This Is Water by David Foster Wallace
Perfect for: All grads
Here's why: David Foster Wallace only delivered one commencement address in his career (in 2005, at Kenyon College), and his message was so enduring that the entire speech was published in hardcover. What's unique about Wallace's words: Though he warns graduates of the banalities of day-to-day adult life, he reminds them that their newly acquired skills can help them maintain awareness and compassion as they move forward in their quest for success.
Quotable quote: "It is about simple awareness—awareness of what is so real and essential, so hidden in plain sight all around us, that we have to keep reminding ourselves, over and over: 'This is water, this is water.'"
Bounce by Matthew Syed
Perfect for: Both artists and athletes
Here's why: In this optimistic guide to success, U.K. Table Tennis champion Syed combines detailed research with his own anecdotes to backhand the myth that talent is solely based on genetics. In studying the accomplishments of great artists, composers, and athletes, Syed finds they had one thing in common: hours, and hours, and hours of practice—no really, about 10,000 hours each.
Quotable quote: "Asked if he was lucky, golfer Gary Player said: 'Yes, and the funny thing is, the harder I practice, the luckier I get."
The Tao of Pooh by Benjamin Hoff and Zen and the Art of Motorcycle Maintenance by Robert M. Pirsig
Perfect for: The stressed over-thinker (Hoff) and the bored under-thinker (Pirsig)
Here's why: In citing the beloved adventures of everyone's favorite willy-nilly-silly-old bear, Hoff illustrates Taoism's principles of living simply, serenely, and free of unrealistic expectation. Meanwhile, deep thoughts and life lessons are cleverly disguised in Pirsig's story of a father and son's cross-country motorcycle trip, preparing graduates (and all of us) for the challenges of the modern world.
Quotable quote (Hoff): "When you wake up in the morning, Pooh," said Piglet at last, "what's the first thing you say to youself?" "What's for breakfast?" said Pooh. "What do you say, Piglet?" "I say, I wonder what's going to happen exciting today?" said Piglet. Pooh nodded thoughtfully. "It's the same thing," he said.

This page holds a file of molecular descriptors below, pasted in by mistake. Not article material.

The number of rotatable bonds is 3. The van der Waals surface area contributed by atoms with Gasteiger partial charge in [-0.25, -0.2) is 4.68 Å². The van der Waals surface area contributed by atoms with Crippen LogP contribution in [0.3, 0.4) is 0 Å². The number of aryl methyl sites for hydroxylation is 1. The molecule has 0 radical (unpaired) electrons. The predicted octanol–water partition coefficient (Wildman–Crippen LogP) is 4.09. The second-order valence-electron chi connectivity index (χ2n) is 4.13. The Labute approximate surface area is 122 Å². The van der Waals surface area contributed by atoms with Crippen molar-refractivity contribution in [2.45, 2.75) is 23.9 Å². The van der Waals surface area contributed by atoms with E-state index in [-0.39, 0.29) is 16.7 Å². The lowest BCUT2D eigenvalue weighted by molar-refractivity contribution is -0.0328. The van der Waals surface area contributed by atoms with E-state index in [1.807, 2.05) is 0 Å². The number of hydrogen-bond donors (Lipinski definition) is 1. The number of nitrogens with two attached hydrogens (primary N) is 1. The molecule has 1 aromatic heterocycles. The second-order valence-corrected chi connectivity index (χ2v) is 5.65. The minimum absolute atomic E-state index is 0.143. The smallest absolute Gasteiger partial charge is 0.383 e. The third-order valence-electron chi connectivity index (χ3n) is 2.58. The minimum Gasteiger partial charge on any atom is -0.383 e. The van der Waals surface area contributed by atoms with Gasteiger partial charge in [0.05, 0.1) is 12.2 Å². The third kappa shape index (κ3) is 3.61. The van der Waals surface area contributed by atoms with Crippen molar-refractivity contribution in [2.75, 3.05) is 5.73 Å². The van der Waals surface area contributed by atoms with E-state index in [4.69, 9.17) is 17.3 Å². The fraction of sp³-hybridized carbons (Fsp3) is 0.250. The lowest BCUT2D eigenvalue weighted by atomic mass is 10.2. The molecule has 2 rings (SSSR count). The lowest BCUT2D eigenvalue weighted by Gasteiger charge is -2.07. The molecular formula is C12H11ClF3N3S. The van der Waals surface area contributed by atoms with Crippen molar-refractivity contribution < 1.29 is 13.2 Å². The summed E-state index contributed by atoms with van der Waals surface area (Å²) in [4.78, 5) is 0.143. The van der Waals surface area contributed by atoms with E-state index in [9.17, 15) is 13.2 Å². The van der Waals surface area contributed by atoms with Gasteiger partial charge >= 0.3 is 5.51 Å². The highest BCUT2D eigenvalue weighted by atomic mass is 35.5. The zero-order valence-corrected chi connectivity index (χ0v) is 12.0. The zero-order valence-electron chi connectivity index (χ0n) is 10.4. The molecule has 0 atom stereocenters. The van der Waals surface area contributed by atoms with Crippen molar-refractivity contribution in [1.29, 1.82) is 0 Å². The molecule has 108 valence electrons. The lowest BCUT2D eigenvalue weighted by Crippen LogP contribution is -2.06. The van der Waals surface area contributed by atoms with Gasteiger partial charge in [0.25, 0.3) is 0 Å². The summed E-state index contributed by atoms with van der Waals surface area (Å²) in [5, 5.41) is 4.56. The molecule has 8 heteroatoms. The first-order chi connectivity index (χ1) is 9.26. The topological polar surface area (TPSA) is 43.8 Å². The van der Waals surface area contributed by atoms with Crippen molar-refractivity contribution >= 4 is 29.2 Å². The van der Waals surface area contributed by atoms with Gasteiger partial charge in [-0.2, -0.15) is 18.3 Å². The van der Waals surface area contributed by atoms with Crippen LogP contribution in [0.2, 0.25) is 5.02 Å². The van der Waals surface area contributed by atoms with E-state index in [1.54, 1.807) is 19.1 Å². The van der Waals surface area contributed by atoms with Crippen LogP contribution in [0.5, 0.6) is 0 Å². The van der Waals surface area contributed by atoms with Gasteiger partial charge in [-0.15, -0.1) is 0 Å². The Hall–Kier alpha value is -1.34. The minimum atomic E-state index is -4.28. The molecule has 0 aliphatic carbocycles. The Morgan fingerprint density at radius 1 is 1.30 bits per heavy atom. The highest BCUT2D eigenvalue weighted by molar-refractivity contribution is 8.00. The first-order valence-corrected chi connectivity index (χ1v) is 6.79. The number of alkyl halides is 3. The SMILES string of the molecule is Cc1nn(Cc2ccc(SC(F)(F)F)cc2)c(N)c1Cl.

Quotable quote (Pirsig): "Is it hard?" "Not if you have the right attitudes. It's having the right attitudes that's hard."
Content continues below ad
On Writing: A Memoir of the Craft by Stephen King
Perfect for: Writers, readers ... heck, any word nerd
Here's why: Part memoir, part craft guide, On Writing is an invaluable invitation into the mind of one of the most successful writers of all time. Assuming they saved their copy of The Elements of Style from freshman composition, your word-minded grads will be hard-pressed to find a book more useful than Stephen King's deeply personal, endlessly quotable guide to writing "anything you damn well want."
Quotable quote: "The road to hell is paved with adverbs."
The Money Book for the Young, Fabulous, and Broke by Suze Orman
Perfect for: The next wave of entrepreneurs
Here's why: Roth IRAs may be less fun than a stuffed bear in a cap and a gown, but grads will be grateful for financial adviser Suze Orman, who brings her no-nonsense approach to some of the most pressing money questions young graduates face in our tough economy: when to pay off loans, how to start investing in retirement, and how to create a livable budget. Watch the savings grow.
Quotable quote: “You have been dealt a tough hand, and that requires getting an early jump on your retirement savings, because your best friend right now is time.
You Are Not a Gadget by Jaron Lanier
Perfect for: The techie
Here's why: Though often heady and complex, this book about present and future technologies talks about being mindful, moving against the flow, and challenging the world around you so that it can become something better. "You have to be somebody before you can share yourself," writes the author; those are wise words for any graduate on Facebook. Because with great (computing) power comes great responsibility.
Quotable quote: "“What these critics forget is that printing presses in themselves provide no guarantee of an enlightened outcome. People, not machines, made the Renaissance."